Queenstown is famous for having some of the most breathtaking scenery in New Zealand. Not just that, but it is scenery that you can enjoy from the comfort of one of the many incredible bars or restaurants around the city. Here’s our guide to the best beer gardens in the city.
Pog Mahones Irish Bar & Restaurant
Bar, Pub, Restaurant, Irish, Pub Grub, Wine, Beer, $$$
Pog Mahones | missbossy / Flickr
Well, Pog Mahones is definitely an Irish bar that doesn’t take itself too seriously – the name means ‘Kiss My Arse’ in Gaelic. The aim of the game here, is that they want all their customers to have a good time, whether they’re there with their families to eat a traditional Sunday roast, or imbibe Guinness until they’re rascally drunk. The patio has a great view of the mountains, which is the one thing that you end up coming to expect from any bar or restaurant you walk into in Queenstown. It’s a lovely place to sit in the summer or winter. When it’s cold you can sit out, enjoy a whisky and then head inside for a warming plate of Irish stew.
Pub on Wharf, the name says it all. Overlooking the water, this dependable spot is one of those safe bets that you can rely on to see you’re furnished with a hearty gastropub meal, and a choice of excellent beers. It ticks along fairly regularly all day every day, and if you find yourself with a half hour to kill, or are feeling a little weary after a big day sight-seeing then pop in here for a bit of a pick me up. The staff are friendly and helpful, and they’ll tell you all about the great range of beers that they have on tap.
Frankton Arm Tavern has one of the best winter-friendly beer gardens in Queenstown, hands down. In fact, it’s probably the place to go for some perfect apres drinks and nibbles after you’ve spent a day ripping it up on the slopes. The outdoor courtyard is open-sided but covered, so you’re not going to get snowed on, but also has a roaring fireplace to gather round! It really is perfection. The food is undeniably fantastic too, and the beer is, well, great beeralicious, but it’s the setting that you should experience. Looking out on the mountains, sat outside and all rugged up, next to a roaring fire, will stick on the old memory banks for sure.
Atlas Beer Cafe is another great spot in central Queenstown where you can sit out and have a nice beer, be it winter or summer. It’s only a small area but they have an awning you can gather under in the colder months and sip some mulled cider, as well as bar heaters casting their warming glow down. You’ll find a scrumptious array of snacks, lunches and dinners (try the kumera hash with the smoked salmon,) but if you decide to just settle in for a bit of a session then the illustrious Fergburger is just down the road.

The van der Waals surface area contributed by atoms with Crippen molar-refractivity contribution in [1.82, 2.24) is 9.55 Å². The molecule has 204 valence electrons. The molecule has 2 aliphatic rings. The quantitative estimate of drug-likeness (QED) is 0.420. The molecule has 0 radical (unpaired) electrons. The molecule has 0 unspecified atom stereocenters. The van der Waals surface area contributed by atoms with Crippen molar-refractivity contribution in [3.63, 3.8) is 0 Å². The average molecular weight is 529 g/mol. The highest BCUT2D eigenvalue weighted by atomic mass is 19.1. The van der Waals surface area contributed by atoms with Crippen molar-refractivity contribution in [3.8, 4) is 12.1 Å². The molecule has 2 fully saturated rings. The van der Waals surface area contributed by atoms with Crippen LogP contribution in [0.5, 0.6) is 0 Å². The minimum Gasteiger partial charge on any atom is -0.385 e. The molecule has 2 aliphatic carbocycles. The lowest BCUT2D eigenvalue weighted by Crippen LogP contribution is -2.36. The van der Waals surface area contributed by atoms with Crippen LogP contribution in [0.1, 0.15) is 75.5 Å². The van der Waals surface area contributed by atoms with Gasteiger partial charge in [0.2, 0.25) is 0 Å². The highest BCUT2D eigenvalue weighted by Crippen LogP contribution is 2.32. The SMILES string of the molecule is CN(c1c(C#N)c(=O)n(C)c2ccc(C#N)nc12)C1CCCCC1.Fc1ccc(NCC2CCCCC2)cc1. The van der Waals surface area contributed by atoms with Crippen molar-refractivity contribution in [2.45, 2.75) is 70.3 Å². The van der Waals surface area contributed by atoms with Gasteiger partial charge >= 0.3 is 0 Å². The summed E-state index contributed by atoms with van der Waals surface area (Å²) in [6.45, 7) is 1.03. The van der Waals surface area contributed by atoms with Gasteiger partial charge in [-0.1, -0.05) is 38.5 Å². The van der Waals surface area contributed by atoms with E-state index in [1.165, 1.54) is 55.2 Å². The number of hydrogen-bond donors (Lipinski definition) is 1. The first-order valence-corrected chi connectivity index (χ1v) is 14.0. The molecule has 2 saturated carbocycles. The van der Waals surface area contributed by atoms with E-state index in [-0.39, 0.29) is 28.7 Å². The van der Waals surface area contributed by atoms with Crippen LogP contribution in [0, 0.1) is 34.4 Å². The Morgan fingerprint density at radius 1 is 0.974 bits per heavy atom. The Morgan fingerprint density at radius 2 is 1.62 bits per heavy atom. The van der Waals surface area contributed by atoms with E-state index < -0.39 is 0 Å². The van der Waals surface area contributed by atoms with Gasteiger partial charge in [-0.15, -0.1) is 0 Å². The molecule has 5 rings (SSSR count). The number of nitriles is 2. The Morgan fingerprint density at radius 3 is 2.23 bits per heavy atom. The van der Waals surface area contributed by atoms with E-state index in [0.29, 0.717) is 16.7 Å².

Restaurant, Bar, European, American, Healthy, Gluten-free, Vegetarian, $$$
The World Bar is a bar that people who have never even been to Queenstown have heard of. Its reputation precedes it. Perhaps you’ve heard of its funky multi-level layout? Or maybe it’s the craft beer, wholesome bar snacks or teapot cocktails? It’s become a feature of the Queenstown main street, and a place that deserves at least one visit. Why not put a spin on the traditional afternoon tea idea, and naughty it up with a teapot full of something a little more zippy than Earl Grey. Sit out in the simple yet perfect seating area outside and watch the sun go down over the peaks. It’ll make you realise that life isn’t too bad.
Bar, Pub, European, British, Beer, Wine, Cocktails, Pub Grub, $$$
The Pig & Whistle Pub is an English pub without the frills. They serve cheap beer, cheap, hearty food that will fill a hungry skier up after a day on the mountain, and they have a deck that looks over the water and the majestic mountains. It’s cheap and rowdy and full of character, so if you feel like painting the tiles one evening you’ll probably end up on the deck, eating a scotch egg and trying to remember where your hotel is.
A big cold glass of Emerson’s beer, an arancini ball or two, and then a giant gourmet burger. Followed by another large beer to wash it all down. That’s basically what your standard operating procedure should be parked up outside at 1876. It takes it’s name from the year the courthouse that its based in was built. Watch out, later on when the sun has been down for a good few hours things can get a little wild.